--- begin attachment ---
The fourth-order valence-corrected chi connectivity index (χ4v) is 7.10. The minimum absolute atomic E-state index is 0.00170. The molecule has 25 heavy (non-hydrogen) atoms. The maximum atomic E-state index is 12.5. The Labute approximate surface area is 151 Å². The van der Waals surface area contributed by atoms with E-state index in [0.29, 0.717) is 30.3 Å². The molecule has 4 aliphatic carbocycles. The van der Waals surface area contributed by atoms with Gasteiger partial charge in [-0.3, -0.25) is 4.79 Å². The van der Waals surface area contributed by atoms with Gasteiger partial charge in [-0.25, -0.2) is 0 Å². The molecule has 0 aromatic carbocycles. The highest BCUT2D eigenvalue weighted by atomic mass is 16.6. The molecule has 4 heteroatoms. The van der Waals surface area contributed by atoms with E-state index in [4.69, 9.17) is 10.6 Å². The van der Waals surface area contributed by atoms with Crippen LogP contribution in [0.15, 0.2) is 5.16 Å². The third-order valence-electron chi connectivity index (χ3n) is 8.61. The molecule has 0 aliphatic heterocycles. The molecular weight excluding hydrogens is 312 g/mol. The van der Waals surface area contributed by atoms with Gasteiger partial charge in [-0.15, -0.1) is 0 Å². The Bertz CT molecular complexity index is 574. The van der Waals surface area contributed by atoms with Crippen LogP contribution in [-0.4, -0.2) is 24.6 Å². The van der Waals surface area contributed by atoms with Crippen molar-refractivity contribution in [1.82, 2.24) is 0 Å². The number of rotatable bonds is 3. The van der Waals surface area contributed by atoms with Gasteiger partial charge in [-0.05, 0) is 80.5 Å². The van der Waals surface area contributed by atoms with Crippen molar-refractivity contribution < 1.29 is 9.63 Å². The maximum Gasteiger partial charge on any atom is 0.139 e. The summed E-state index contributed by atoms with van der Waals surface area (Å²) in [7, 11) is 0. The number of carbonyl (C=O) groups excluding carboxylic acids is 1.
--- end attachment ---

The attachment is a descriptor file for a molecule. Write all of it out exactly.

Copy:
The fourth-order valence-corrected chi connectivity index (χ4v) is 7.10. The minimum absolute atomic E-state index is 0.00170. The molecule has 25 heavy (non-hydrogen) atoms. The maximum atomic E-state index is 12.5. The Labute approximate surface area is 151 Å². The van der Waals surface area contributed by atoms with E-state index in [0.29, 0.717) is 30.3 Å². The molecule has 4 aliphatic carbocycles. The van der Waals surface area contributed by atoms with Gasteiger partial charge in [-0.3, -0.25) is 4.79 Å². The van der Waals surface area contributed by atoms with Gasteiger partial charge in [-0.25, -0.2) is 0 Å². The molecule has 0 aromatic carbocycles. The highest BCUT2D eigenvalue weighted by atomic mass is 16.6. The molecule has 4 heteroatoms. The van der Waals surface area contributed by atoms with E-state index in [4.69, 9.17) is 10.6 Å². The van der Waals surface area contributed by atoms with Crippen LogP contribution in [0.15, 0.2) is 5.16 Å². The third-order valence-electron chi connectivity index (χ3n) is 8.61. The molecule has 0 aliphatic heterocycles. The molecular weight excluding hydrogens is 312 g/mol. The van der Waals surface area contributed by atoms with Gasteiger partial charge in [-0.15, -0.1) is 0 Å². The Bertz CT molecular complexity index is 574. The van der Waals surface area contributed by atoms with Crippen LogP contribution in [-0.4, -0.2) is 24.6 Å². The van der Waals surface area contributed by atoms with Crippen molar-refractivity contribution in [1.82, 2.24) is 0 Å². The number of rotatable bonds is 3. The van der Waals surface area contributed by atoms with Gasteiger partial charge in [-0.05, 0) is 80.5 Å². The van der Waals surface area contributed by atoms with Crippen molar-refractivity contribution < 1.29 is 9.63 Å². The maximum Gasteiger partial charge on any atom is 0.139 e. The summed E-state index contributed by atoms with van der Waals surface area (Å²) in [7, 11) is 0. The number of carbonyl (C=O) groups excluding carboxylic acids is 1.